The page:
Economic Aspects of Investing in Renewable Energy in the Function of the European Integrations
Abstractn the contemporary economy, we consider the development of technologies that support energy production from renewable sources as an imperative. If the international, global and local communities continue to move towards a sustainable approach of the, more and more necessary, energy production, we also, must bear in mind the obstacles on the fast track development of these technologies. We cannot expect a stable and long-term success by trying to make sustainable development of renewable energy sources in the outdated institutional, economic and market context and establishment. Capital investments, in addition to widespread awareness of sustainable energy development, are a prerequisite for supporing green technologies. Development and changes in the structure of the energy system are the result of investment inplants and equipment, as well as, investment in infrastructure energy system. Especially in less developed WB countries, difficulties in attracting capital for investment in sustainable energy can interfere with economic development. Although investment in renewable energy makes up only a small part of global capital markets, investment needed to fund the growing needs of the energy sector, still cannot be provided, particularly in developing WB countries. The challenges of rising funds for investment in sustainable energy system, and include all the risks that investors see uncertainty and rate of return. Return on investment in systems based on sustainable energy can not always be comparable with other infrastructure investments. This paper suggests some of the institutional and economic barriers to the development and application of renewable energy sources, to enable them to reduce and overcome, and an attempt to emphasize the importance of renewable energy sources in the wider context of sustainable development and structural changes in the function of the European integrations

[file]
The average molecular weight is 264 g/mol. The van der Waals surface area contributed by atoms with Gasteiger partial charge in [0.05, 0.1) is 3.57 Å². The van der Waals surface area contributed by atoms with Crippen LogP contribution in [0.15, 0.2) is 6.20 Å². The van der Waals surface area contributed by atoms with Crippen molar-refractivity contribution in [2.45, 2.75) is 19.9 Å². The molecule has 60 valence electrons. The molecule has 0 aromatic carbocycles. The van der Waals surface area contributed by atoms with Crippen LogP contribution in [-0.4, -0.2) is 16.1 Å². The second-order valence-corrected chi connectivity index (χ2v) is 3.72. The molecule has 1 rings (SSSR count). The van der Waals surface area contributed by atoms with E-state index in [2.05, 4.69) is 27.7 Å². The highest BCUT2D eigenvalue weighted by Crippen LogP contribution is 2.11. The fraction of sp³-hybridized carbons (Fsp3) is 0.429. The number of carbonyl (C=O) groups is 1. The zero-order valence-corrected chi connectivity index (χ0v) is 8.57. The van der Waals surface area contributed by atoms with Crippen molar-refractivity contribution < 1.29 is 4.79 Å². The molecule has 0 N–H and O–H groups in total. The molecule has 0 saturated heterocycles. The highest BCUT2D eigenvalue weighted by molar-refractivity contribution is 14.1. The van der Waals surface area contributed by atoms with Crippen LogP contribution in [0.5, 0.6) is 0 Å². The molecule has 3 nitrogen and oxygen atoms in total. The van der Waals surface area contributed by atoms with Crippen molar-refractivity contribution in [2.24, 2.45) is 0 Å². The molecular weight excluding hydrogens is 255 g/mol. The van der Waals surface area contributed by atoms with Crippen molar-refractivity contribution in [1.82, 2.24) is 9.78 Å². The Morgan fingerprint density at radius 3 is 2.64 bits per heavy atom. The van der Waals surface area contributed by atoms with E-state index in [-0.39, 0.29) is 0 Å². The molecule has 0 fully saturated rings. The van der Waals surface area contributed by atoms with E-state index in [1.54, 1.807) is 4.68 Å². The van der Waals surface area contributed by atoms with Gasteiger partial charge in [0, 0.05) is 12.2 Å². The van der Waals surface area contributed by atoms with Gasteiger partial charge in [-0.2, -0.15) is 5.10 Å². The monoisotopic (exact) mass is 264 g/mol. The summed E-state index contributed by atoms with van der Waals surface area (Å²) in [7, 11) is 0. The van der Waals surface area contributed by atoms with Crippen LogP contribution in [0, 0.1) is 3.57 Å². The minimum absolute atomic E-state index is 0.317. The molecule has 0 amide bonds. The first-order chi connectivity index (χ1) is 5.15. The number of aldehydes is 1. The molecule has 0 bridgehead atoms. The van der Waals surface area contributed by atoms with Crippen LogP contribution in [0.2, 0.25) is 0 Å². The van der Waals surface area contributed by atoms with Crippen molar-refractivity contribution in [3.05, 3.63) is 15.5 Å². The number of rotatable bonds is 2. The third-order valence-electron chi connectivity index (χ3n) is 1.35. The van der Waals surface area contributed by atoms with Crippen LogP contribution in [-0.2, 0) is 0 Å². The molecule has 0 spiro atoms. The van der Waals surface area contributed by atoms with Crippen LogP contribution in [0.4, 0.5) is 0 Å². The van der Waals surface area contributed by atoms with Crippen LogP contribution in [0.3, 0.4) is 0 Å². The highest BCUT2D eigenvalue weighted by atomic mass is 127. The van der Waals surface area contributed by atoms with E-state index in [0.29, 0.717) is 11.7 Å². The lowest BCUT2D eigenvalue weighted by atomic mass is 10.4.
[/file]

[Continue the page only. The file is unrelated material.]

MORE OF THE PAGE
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Investment; renewable energy; sustainable regional development; employment; low-carbon economy; feed-in tariffs; European integrations;
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